Madrid soon became safe enough that its citizens could stroll through its streets after sunset. Lights were installed that added both ambiance and yet another measure of insurance; garbage disappeared, hauled away to dumps far away from the city limits, and King Charles got just what he wanted........... the world took notice.




Palaces and buildings were refurbished, not to mention the new constructions all over the city. The only thing missing was the beauty of great art, and even that was soon to be realized as master artists from all over the world flocked to Madrid to leave their marks.




Francisco Goya returned to Saragossa in 1771, he'd come full circle. The cathedrals he'd so admired for their beautiful artwork, now held frescoes of his own. Decorative and intricate, they were done in the Rococo tradition. But these frescoes did more than simply beautify the church; they cemented his reputation as an artist.




Goya would remain in Saragossa for another four years working at his craft. And in 1773, he married the sister of his mentor, friend, and fellow artist Francisco Bayeu. Her name was Josefa.


Blindman's Bluff- Goya Tapestry
Blindman's Bluff- Goya Tapestry
Goya Tapestries Today
Goya Tapestries Today
Potrait of Actress Antonia Zarate - Goya
Potrait of Actress Antonia Zarate - Goya
Charles III
Charles III
Charles IV and Family- Goya
Charles IV and Family- Goya

Madrid



The most important period of Goya's artistic development took place during the years 1775-1792. Having moved his family to Madrid, Goya took work at the royal tapestry factory painting the designs for wall hangings (tapestries) that would hang in the royal households.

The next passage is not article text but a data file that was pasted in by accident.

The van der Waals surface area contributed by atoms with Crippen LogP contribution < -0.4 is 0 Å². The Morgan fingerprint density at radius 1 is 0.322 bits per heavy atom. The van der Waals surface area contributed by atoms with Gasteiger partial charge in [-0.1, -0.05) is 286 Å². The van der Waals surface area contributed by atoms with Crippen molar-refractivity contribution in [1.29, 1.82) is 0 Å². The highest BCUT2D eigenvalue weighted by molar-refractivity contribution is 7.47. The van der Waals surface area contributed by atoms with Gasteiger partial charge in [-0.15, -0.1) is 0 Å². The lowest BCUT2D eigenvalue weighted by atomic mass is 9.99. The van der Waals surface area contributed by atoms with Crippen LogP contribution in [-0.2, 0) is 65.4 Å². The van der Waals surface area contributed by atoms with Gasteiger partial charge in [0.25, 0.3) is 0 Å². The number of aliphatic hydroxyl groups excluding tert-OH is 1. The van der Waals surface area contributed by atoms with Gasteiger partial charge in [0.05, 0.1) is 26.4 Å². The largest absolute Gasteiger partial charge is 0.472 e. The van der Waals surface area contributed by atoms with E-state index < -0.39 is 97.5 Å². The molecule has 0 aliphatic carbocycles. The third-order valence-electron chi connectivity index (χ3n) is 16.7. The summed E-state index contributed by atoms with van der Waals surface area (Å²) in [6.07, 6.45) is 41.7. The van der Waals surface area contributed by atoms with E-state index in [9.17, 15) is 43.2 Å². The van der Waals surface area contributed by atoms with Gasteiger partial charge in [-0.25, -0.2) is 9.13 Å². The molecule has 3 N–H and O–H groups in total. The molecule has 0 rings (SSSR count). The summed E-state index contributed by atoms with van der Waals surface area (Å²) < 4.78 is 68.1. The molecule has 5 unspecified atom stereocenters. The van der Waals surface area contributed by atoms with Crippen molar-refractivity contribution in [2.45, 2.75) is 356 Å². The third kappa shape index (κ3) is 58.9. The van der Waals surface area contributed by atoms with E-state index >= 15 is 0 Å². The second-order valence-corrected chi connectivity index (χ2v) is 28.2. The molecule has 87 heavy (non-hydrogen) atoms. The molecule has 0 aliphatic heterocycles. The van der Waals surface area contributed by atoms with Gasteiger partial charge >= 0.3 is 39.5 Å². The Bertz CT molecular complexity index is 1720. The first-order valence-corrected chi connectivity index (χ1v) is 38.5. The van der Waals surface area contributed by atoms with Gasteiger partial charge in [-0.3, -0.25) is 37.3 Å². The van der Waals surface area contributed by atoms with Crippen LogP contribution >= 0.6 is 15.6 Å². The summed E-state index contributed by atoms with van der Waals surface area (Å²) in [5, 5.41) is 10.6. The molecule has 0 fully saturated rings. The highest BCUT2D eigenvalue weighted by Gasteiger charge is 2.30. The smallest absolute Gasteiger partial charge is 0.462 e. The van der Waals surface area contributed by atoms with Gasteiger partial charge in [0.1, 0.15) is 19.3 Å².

His designs focused on the mundane activities of everyday life, and as his work progressed he gained keen insight and finely tuned observational skills. Once completed, the paintings would be sent to factories where they would be woven into fine cloth and assembled. Tapestries were fashioned to be hung over windows or on the walls.......... they were paintings woven in finely dyed threads. The same picture in two distinctly different mediums; each created with the same motive in mind........... their purpose? Beauty.




Originally preferring the Rococo style, Goya later dabbled in neoclassicism (distinct movement). But the years he spent in Madrid had other influences. Access to the royal collection, led to his study and appreciation of the great Diego Velazquez. Goya's appreciation becomes evident when you look at the timeline of his works; you can see him evolve as an artist; he began to work with a much looser stroke and a far more spontaneous sense of creation. His new technique and style sometimes mirrored that of the aritst he studied, but eventually, that style was fine tuned and became his own.





In order to make more money, Goya began to paint portraits of the Spanish aristocracy. Establishing himself as a premiere portrait painter, he found himself more and more in demand. Eventually, he was named painter to the King (1786) and court painter (1789).